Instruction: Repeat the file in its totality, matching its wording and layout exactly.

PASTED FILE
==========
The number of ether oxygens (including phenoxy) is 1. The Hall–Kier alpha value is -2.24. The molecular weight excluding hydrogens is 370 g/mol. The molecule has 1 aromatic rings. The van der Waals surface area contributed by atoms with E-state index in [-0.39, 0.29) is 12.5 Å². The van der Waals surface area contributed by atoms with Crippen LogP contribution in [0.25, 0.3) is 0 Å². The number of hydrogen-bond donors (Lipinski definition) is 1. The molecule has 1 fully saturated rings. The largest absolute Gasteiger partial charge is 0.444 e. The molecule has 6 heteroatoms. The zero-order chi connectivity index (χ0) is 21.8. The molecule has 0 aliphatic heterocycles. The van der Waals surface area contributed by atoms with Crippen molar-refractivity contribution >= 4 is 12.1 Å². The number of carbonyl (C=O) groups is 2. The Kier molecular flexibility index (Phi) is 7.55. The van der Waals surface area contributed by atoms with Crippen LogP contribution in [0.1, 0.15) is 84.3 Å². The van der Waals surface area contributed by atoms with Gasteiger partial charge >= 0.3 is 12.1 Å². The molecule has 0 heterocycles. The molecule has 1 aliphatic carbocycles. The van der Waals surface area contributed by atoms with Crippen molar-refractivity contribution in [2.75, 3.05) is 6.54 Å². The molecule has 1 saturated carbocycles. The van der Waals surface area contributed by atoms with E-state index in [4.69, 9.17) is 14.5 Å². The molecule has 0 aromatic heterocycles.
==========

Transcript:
The number of ether oxygens (including phenoxy) is 1. The Hall–Kier alpha value is -2.24. The molecular weight excluding hydrogens is 370 g/mol. The molecule has 1 aromatic rings. The van der Waals surface area contributed by atoms with E-state index in [-0.39, 0.29) is 12.5 Å². The van der Waals surface area contributed by atoms with Crippen LogP contribution in [0.25, 0.3) is 0 Å². The number of hydrogen-bond donors (Lipinski definition) is 1. The molecule has 1 fully saturated rings. The largest absolute Gasteiger partial charge is 0.444 e. The molecule has 6 heteroatoms. The zero-order chi connectivity index (χ0) is 21.8. The molecule has 0 aliphatic heterocycles. The van der Waals surface area contributed by atoms with Crippen molar-refractivity contribution >= 4 is 12.1 Å². The number of carbonyl (C=O) groups is 2. The Kier molecular flexibility index (Phi) is 7.55. The van der Waals surface area contributed by atoms with Crippen LogP contribution in [0.1, 0.15) is 84.3 Å². The van der Waals surface area contributed by atoms with Gasteiger partial charge >= 0.3 is 12.1 Å². The molecule has 0 heterocycles. The molecule has 1 aliphatic carbocycles. The van der Waals surface area contributed by atoms with Crippen molar-refractivity contribution in [2.75, 3.05) is 6.54 Å². The molecule has 1 saturated carbocycles. The van der Waals surface area contributed by atoms with E-state index in [4.69, 9.17) is 14.5 Å². The molecule has 0 aromatic heterocycles.